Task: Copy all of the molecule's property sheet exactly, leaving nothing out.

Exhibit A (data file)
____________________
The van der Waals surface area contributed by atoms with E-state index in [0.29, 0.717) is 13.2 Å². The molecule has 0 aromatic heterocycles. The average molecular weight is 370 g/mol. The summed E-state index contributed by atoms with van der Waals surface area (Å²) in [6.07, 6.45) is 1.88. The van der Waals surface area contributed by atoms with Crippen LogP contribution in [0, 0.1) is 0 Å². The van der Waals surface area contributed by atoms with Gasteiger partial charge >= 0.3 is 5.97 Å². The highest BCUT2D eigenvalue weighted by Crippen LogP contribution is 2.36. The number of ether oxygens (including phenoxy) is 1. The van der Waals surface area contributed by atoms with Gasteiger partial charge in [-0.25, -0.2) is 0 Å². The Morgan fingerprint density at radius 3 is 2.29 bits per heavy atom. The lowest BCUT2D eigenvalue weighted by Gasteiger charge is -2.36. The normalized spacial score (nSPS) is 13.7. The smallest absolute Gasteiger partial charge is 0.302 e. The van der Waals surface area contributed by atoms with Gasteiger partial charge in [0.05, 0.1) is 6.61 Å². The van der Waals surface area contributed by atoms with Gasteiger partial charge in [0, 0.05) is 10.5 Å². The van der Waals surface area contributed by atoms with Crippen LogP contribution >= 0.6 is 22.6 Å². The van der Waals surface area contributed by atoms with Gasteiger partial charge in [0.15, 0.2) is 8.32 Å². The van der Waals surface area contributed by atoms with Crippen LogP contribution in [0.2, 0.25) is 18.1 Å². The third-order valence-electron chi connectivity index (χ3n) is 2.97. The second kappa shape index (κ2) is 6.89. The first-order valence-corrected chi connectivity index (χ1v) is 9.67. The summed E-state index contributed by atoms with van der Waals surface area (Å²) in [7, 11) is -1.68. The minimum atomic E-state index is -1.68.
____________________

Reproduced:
The van der Waals surface area contributed by atoms with E-state index in [0.29, 0.717) is 13.2 Å². The molecule has 0 aromatic heterocycles. The average molecular weight is 370 g/mol. The summed E-state index contributed by atoms with van der Waals surface area (Å²) in [6.07, 6.45) is 1.88. The van der Waals surface area contributed by atoms with Crippen LogP contribution in [0, 0.1) is 0 Å². The van der Waals surface area contributed by atoms with Gasteiger partial charge >= 0.3 is 5.97 Å². The highest BCUT2D eigenvalue weighted by Crippen LogP contribution is 2.36. The number of ether oxygens (including phenoxy) is 1. The van der Waals surface area contributed by atoms with Gasteiger partial charge in [-0.25, -0.2) is 0 Å². The Morgan fingerprint density at radius 3 is 2.29 bits per heavy atom. The lowest BCUT2D eigenvalue weighted by Gasteiger charge is -2.36. The normalized spacial score (nSPS) is 13.7. The smallest absolute Gasteiger partial charge is 0.302 e. The van der Waals surface area contributed by atoms with Gasteiger partial charge in [0.05, 0.1) is 6.61 Å². The van der Waals surface area contributed by atoms with Gasteiger partial charge in [0, 0.05) is 10.5 Å². The van der Waals surface area contributed by atoms with Crippen LogP contribution >= 0.6 is 22.6 Å². The van der Waals surface area contributed by atoms with Gasteiger partial charge in [0.15, 0.2) is 8.32 Å². The van der Waals surface area contributed by atoms with Crippen LogP contribution in [0.2, 0.25) is 18.1 Å². The third-order valence-electron chi connectivity index (χ3n) is 2.97. The second kappa shape index (κ2) is 6.89. The first-order valence-corrected chi connectivity index (χ1v) is 9.67. The summed E-state index contributed by atoms with van der Waals surface area (Å²) in [7, 11) is -1.68. The minimum atomic E-state index is -1.68.